05/25/09 — County's finances get credit review

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County's finances get credit review

By Steve Herring
Published in News on May 25, 2009 2:04 PM

Moody's, the agency responsible for establishing the credit rating that determines the county's ability to borrow funds from private lenders and to seek bond financing on the open market, reviewed the county's financial status last week.

Over the next several weeks, Moody's will review all of the information submitted and develop a draft of the credit opinion by the review team. That draft will then be sent to Moody's Review Board and to the county for comment and clarification before the final review is published.

It will be at least 45-60 days before county officials learn the outcome of the routine review.

County Manager Lee Smith is hopeful the county will retain its A-plus rating and has even requested a further review for possible upgrade consideration.

"We do understand that in the present economic environment that an upgrade may not be possible, but we feel if Wayne County has ever been financially positioned to be considered, it is now," he said. "We can weather the storm. We do have a strong financial and management team."

Smith said the county's case should be shored up by its ability over the past several years to build the fund balance and to operate on a lean budget.

"One thing I am confident on are the things we provided in the budget that we have done to have grown the fund balance," he said. "We have told them we were going to do that and how we were going to do that -- we were going to be very conservative on revenues and we were going to make internal cuts within the budget every year so we would give ourselves some ability to save dollars every year, and we have done that. We have raised it up to $25 million."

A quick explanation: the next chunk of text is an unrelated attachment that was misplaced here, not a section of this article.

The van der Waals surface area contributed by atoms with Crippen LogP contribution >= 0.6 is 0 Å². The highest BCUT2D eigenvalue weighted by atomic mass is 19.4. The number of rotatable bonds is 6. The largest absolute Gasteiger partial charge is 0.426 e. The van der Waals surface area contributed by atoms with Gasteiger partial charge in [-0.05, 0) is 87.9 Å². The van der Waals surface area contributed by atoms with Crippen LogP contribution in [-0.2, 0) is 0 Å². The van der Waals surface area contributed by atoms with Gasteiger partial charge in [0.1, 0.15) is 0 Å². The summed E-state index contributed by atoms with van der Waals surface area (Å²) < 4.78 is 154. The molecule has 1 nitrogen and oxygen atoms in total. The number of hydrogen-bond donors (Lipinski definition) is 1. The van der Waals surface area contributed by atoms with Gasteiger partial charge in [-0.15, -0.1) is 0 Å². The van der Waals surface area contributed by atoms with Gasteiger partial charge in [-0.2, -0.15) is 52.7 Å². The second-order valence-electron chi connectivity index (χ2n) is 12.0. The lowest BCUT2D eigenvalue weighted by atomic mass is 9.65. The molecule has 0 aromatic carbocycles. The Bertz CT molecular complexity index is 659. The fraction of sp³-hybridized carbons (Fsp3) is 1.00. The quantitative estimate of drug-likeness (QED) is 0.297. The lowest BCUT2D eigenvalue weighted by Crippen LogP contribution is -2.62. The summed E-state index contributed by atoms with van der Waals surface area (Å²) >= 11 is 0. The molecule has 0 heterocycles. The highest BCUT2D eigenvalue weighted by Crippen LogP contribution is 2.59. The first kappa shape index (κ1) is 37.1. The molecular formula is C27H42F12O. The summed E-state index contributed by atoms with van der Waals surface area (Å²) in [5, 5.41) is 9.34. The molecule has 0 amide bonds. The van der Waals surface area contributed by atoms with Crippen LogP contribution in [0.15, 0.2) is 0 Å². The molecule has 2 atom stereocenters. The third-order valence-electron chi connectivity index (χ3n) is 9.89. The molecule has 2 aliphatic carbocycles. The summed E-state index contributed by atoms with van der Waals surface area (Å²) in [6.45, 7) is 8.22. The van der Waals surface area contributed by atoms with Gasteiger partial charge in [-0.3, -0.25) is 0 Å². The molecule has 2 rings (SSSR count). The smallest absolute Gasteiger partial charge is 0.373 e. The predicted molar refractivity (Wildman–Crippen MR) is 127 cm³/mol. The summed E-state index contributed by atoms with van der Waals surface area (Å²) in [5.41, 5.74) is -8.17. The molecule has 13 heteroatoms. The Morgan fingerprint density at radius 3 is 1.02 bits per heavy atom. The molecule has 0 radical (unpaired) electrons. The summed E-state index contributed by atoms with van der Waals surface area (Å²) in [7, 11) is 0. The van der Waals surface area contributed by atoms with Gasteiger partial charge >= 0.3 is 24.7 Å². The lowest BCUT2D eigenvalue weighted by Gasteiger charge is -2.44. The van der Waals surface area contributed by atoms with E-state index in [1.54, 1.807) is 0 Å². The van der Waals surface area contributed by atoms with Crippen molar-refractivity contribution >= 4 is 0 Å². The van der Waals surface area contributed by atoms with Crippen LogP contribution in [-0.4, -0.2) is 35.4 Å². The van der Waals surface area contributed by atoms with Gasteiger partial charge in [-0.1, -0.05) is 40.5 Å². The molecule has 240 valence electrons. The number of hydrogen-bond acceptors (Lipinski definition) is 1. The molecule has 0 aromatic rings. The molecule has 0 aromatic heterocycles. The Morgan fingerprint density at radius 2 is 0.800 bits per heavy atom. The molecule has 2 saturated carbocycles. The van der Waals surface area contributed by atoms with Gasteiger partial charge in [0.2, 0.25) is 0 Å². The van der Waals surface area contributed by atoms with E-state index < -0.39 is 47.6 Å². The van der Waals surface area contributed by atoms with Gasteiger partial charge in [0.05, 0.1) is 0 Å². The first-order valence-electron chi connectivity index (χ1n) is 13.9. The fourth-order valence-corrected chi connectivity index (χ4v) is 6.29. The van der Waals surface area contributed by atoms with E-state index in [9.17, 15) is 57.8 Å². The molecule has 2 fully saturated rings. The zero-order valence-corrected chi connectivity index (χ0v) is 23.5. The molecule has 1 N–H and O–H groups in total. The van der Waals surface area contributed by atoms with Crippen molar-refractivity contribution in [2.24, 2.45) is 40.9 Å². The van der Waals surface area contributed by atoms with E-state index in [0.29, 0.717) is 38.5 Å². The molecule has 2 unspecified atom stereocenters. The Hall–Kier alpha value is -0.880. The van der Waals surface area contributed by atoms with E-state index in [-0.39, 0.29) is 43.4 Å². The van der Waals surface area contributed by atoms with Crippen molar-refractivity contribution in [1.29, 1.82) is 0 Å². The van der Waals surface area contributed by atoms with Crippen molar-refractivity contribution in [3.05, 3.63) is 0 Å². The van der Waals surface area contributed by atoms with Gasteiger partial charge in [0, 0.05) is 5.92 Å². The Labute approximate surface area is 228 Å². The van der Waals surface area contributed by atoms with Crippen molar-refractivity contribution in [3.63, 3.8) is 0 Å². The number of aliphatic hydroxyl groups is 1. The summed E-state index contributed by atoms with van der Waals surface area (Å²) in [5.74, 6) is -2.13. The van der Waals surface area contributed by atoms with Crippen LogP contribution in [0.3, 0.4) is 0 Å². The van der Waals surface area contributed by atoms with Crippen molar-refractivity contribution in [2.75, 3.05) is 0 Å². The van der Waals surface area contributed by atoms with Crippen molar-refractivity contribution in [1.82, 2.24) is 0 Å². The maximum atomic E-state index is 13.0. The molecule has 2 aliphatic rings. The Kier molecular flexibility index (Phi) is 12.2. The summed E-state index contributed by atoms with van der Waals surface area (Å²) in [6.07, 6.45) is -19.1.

Moody's, he said, appeared impressed by the county's ability to have built its fund balances to present levels.

"In fact, they commented that we were fortunate to have done this in the manner and time frame that we did due to the recent economic crisis," Smith said. "They were very interested in our ability to 'weather the storm' and we were able to show them we had the capability to handle 12-24 months of the economic downturn and reduced revenues."

He said Moody's was interested as well in how the couty had reduced expenditures and positions over the last several years and used those reductions to build fund balance and establish a stream of revenue for future capital projects.

Smith and his staff was in the midst of finishing the 2009-10 budget draft when they were contacted two weeks ago about the review.

"That is a big deal, and I'll tell you the budget went on hold because I cannot allow this county to be re-rated and downgraded," he said. "I have got to either stay the same or seek an upgrade.

"They come in and they look at your capital plan. You would think they would just look at your finances, and of course they look at your finances, they are what they are. But they look at what you said you were going to do in your budget message, that person being myself. They get my resume, (finance officer) Pam Holt's resume and the financial advisers for the county and they judge us based on our abilities. Granted, your rating is supported by your ability, the economy."